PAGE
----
Wednesday, July 5, 2017

Fourth of July Muse

One of the many storms blowing down the Manatee River this season
Kintala is sitting in the exact same place she was last Fourth of July weekend, tied in the same dock, facing the same way, using the same lines. We were here for many months last year. We have already been here several months this year and there are, at least, several more months to go. That being the case I suspect we can’t really call ourselves “cruisers” at the moment. We have been cruisers and hope to be cruisers again. But for now we are live-a-boards, staying in one place, with each day pretty much like the day before. (Except for holiday weekends!)

It isn’t a bad way to live. We are still on the water. Pelicans, dolphins, and manatees are occasional visitors, sunsets can still be spectacular and - at least after work hours are over - it is often as quiet as an island anchorage. There are likely a billion or more people on the planet who would love to change places with us. Some might be fellow Americans drudging through days in a cubicle, buried under interest payments, and wondering if they will ever get the chance to live a different kind of life. (They should feel free to enjoy their air conditioning though. Working in the intense Florida summer time sunshine will put a dent in anyone’s day.)

Grand kids looking at the weird color sky
We still live far outside US of A normal. Living in a tiny house discourages our being consumers in the normal American sense. Our lives are not full of stuff we don’t really need, use, or want. We don’t have anywhere to put such things, and don’t like spending money that could go into the cruising kitty on such things. In a way, it is fine that most Americans don’t live like we do for, if they did, the consumer economy would collapse within months, maybe weeks. That simply has to happen some day, but the transition to whatever comes next is likely to be a rough go. It needn't be that way, compassion and wisdom would go a long way to easing the path. From my point of view the US is a bit short of both such commodities at the moment, so stumbling along as we are might be the best choice for now.

I do miss traveling. It has likely been decades since I spent so many days in a row in such a confined space. This is actually “human normal”, most people spending the majority of their lives within 25 miles of the place they were born or raised. But, as some have pointed out now and again, I may not be “human normal”. Most of the cruising tribe shares this peculiarity, one of the reasons I miss being among them.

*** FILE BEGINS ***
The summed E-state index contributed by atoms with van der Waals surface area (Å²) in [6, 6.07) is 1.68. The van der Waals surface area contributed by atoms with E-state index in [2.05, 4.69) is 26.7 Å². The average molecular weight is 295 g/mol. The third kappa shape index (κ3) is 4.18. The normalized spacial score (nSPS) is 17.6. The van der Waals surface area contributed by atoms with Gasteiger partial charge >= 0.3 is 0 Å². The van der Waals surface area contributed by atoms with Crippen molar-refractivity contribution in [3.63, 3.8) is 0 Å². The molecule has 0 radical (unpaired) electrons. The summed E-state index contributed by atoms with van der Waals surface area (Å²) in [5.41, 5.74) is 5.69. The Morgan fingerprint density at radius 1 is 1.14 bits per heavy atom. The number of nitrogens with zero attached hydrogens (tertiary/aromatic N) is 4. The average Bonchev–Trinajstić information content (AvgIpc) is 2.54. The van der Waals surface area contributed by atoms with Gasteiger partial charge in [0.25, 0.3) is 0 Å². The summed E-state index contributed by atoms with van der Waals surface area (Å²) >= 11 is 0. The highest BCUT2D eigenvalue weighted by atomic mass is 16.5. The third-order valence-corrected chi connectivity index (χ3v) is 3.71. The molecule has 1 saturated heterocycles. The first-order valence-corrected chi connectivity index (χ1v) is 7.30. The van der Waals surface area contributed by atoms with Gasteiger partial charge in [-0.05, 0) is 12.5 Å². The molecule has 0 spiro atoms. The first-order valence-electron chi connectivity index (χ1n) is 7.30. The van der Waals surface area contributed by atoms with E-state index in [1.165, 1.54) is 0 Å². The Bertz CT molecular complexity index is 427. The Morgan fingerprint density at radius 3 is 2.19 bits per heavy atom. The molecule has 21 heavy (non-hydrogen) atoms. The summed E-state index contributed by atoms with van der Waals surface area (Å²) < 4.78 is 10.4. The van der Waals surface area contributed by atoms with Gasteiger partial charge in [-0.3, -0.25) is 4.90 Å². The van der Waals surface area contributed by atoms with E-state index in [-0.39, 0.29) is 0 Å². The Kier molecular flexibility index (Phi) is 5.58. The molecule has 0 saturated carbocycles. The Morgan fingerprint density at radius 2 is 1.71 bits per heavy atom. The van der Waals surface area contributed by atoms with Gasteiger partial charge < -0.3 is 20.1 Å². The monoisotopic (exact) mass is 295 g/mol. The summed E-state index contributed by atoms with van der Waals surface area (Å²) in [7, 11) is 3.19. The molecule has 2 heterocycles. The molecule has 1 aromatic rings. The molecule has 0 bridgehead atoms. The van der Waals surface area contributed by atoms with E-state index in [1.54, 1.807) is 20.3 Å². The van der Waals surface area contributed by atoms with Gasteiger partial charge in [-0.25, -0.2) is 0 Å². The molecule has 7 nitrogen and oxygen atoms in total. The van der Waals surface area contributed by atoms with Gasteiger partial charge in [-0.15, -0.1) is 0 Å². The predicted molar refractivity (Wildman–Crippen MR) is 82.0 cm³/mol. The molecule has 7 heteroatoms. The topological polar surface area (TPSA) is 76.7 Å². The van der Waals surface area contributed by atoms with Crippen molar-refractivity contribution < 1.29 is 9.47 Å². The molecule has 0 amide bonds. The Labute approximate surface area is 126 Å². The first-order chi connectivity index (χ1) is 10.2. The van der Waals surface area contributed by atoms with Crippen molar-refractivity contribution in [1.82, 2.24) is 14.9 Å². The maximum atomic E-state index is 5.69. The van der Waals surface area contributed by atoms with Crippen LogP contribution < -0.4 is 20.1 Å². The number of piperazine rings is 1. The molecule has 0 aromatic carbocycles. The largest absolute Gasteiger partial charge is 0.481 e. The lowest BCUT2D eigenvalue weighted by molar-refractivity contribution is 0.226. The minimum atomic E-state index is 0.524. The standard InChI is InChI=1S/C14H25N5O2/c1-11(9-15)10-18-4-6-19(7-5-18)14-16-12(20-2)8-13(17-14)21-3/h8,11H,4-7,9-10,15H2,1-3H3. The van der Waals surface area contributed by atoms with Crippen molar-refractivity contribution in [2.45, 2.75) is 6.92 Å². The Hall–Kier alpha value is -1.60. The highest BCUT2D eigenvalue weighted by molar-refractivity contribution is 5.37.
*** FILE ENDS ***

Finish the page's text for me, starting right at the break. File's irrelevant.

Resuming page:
There are other reasons for missing the tribe. Many (not all but many) share my renegade view of current American politics. It isn’t so much that I am the renegade, but I am secular, pro-science and education, pro-human, civil, women’s, and workers' rights. I am anti-authoritarian, anti-war, disdain religious fundamentalism, racism, and gay bashing in all of their guises, and have zero faith that the profit motive results in anything but greed and abuse.  To my deep dismay, the President of the United States has been pretty open about regarding people like me as his enemy. Members of his Party and his other supports loudly echo his views, cheering him on as some kind of hero.

It is weird being away from the community I know while living in a country I barely recognize. Once my country, but now one that sees me as some kind of threat. And I guess, in some tiny, near negligible way, I am.

Happy 4th of July


Tod Germanica said...

Ever since Song Mao in 1970 I haven't liked fireworks. Not to mention scaring the cat and the dachshund, aggravating my sinusitis and leaving toxic waste in MY gutter. You kids better stay off my lawn this year, I got this here hose.
In times like these you must seek beauty and purpose and avoid toxic politics, if you can. It's worse here in the Homeland (uber alles), lots of suddenly unwanted people. Sounds like you're doing it right. I'm leaving for Humboldt County for a long cool vacation for a few weeks

TJ said...

Tod, I've known a lot of Vets who are not fond of fireworks; a most reasonable dislike as I see it. I was a bit too young for Nam; got me a lottery number but they had stopped the draft the year before. I shared a lot of cockpits and a fair amount of hours on the shop floor with Vets of that war, heard a lot of stories, and never heard anything that changed my mind about it being a huge waste of some of the best people in our society. As the years have rolled by I've pretty much concluded all war is a huge wast of some of the best people in any society. Which pretty much explains why the politicians never seem to fight in the wars they start; they are far from the best people in a society.

It shouldn't be that way. One would think that people dedicated to public service, elected by their fellow citizens to elevate to elevate the common good, would rank as some of the best among us; but it certainly hasn't worked out that way. "Toxic" is about a perfect description of our political system; inundated with dirty money, skewed only to serve those who can afford to pay to play, my guess it is nearly impossible for any reasonably moral person to find their way into the halls of power. Of course, most reasonably moral people are not all that interested in power, making things even more dicy.

I think we are doing okay but our lifestyle isn't for everyone. I completely understand enjoying full house air conditioning, maybe having a little shop out in the garage, a little spare change for a toy or two. I suspect a lot of people will find different ways to deal with the current crises. Nations come and go, empires rise and fall, there are always survivors.